Florida

What One Florida County Could Tell Us About a "Gray Revolt" on Election Night

David Wasserman
October 16, 2020

This article was originally published at nbcnews.com on October 15, 2020

Last week, Democrats took delight in the spectacle of a 500-golf cart flotilla of Joe Biden supporters parading through Florida's largest retirement community en route to turn in their vote-by-mail ballots.

It was a rare sight: The Villages is one of the most staunchly Republican enclaves in the Sunshine State.

But The Villages isn't just worth watching for its warring buggies and flags. From a data standpoint, it could be the best early indicator on Election Night of a "gray revolt" against President Donald Trump — and who's on track to win Florida.

Trump's campaign assigns so much importance on the 122,000-resident community dubbed "Florida's friendliest hometown" that Vice President Mike Pence visited last Saturday and Trump is scheduled to hold a rally in nearby Ocala on Friday. Biden was in Broward County on Tuesday making a pitch to seniors.

But amid COVID-19, Trump has struggled to replicate his 2016 success with older voters, and there's mounting evidence even more seniors are bailing on him.

Technically, The Villages sprawls across three counties, but the bulk of its booming population is in Sumter County. Sumter is demographically extreme: it's 85 percent white and it boasts the highest median age in the country by far, 69.

And it has trended Republican: it voted for Mitt Romney by 35 points in 2012, for Trump by 39 points in 2016, and for Florida GOP Sen. Rick Scott by 42 points in 2018. But the fact the Biden campaign has even so much as a pulse in Sumter gives Democrats hope they can narrow the margins in a Trump stronghold enough to win Florida — and cut off Trump's path to a second term.

Ironically, although Florida still gets a bad rap for "hanging chads" and the 2000 Bush vs. Gore recount, it could offer the nation the best early look at who's ahead on Election Night 2020. That's because Florida has a robust infrastructure for processing and counting a large quantity of absentee ballots quickly, whereas many other battleground states may take days or weeks to report their absentees.

Florida's counties often report their entire early vote totals in one batch in the minutes after the polls close. And nowhere in Florida is early voting more popular than Sumter County: in 2016, 84 percent of Sumter's voters cast ballots either by mail or early in-person, by far the highest rate in the state.

That means the first results from Sumter could provide an enormous early clue as to which way Florida — and the nation — are headed on Election Night.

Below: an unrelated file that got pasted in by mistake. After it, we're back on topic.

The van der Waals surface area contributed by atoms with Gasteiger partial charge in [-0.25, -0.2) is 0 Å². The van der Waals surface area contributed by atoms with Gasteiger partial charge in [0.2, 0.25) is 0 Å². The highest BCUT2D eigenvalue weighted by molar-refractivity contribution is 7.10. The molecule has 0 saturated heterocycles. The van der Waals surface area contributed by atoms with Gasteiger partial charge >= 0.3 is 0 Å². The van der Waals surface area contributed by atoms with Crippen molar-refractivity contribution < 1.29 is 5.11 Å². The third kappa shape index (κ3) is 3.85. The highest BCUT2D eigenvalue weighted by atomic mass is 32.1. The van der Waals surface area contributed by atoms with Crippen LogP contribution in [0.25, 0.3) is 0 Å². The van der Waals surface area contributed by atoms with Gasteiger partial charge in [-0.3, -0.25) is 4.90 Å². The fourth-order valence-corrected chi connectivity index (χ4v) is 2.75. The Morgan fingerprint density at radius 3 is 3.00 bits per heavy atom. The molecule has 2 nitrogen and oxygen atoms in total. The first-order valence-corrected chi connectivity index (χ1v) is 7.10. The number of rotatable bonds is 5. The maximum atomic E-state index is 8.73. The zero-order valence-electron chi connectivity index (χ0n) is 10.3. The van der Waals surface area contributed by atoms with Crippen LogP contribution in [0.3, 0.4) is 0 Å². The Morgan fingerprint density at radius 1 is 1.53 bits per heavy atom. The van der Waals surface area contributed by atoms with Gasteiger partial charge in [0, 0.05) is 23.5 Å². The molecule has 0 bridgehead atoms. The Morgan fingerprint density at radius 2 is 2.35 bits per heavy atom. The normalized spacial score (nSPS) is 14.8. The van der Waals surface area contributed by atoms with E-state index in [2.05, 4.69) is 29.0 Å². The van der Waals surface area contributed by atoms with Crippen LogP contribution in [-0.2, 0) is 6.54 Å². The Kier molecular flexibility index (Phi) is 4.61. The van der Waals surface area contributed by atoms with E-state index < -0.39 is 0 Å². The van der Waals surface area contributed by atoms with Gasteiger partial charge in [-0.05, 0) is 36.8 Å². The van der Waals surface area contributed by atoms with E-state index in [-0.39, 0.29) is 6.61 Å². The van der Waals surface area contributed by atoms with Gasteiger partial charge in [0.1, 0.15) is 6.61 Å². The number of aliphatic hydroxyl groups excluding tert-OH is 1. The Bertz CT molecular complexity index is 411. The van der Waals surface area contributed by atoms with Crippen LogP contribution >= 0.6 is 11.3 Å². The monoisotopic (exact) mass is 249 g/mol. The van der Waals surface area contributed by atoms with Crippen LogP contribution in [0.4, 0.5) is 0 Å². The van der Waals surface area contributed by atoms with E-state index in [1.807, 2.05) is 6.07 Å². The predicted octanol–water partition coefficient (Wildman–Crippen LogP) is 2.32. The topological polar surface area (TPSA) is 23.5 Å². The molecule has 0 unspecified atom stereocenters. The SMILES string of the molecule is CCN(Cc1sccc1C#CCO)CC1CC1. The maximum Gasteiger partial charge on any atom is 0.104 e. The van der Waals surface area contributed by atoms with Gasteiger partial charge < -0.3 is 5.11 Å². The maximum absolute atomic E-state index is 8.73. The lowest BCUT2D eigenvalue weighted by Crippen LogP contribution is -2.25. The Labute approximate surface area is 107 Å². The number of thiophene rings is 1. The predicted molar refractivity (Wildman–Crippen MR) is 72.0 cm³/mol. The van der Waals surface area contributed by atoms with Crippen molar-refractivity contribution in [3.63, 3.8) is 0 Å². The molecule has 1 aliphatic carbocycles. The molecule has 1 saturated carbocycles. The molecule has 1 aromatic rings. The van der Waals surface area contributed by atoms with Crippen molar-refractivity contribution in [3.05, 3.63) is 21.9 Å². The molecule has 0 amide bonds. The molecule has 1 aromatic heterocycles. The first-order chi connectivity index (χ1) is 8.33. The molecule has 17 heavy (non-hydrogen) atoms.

"I'll be looking at Sumter and Pinellas," says veteran Florida Democratic strategist Steve Schale, referring to another senior-heavy county in the St. Petersburg-Clearwater area. "Both of them are really old and over 80 percent white. And you could have 80 to 85 percent of the vote there reported by 7:15pm."

In 2018, Scott, a Republican, carried Sumter by a massive 71 percent to 29 percent margin on his way to defeating Democratic Sen. Bill Nelson by a tenth of a point statewide.

That means Trump likely needs at least a two-to-one margin in Sumter to have a chance of keeping Florida in his column.

Today, Florida is a land of countervailing trends. Schale and other Democrats note that so far, Democrats are returning mail ballots at higher rates than Republicans, including in Sumter. But Republicans are encouraged by voter registration figures: between 2016 and this August, Sumter's rolls ballooned by 12 percent, and the GOP's registration edge there widened to 33 points from 27.

Because of Trump's relentless attacks on mail-in voting, it's possible more of his supporters will opt to vote on Election Day (rather than early or by mail) than in 2016. That would have the effect of further polarizing the early vote toward Biden and the Election Day vote toward Trump, skewing the typical math.

"It's very hard to compare (2020) to anything," warns Schale.

However, if Sumter County — which had registered 103,445 voters as of the end of August — reports an initial batch of at least 75,000 votes, that could still easily amount to over four fifths of the total votes cast in the county. And if Trump were to carry that first batch by, say, 66 percent to 33 percent, it would indicate a very close race for Florida. But if Trump were only to win them by just 60 percent to 39 percent, it would be early confirmation of a potentially catastrophic loss of support for the president among white seniors — and signal Biden is well-positioned for victory.

Trump's newly adopted home state of Florida is a must-win for his hopes of a second term. But if the "gray revolt" against him depicted in polls and dispatches from The Villages comes to pass, it should be apparent quickly on election night.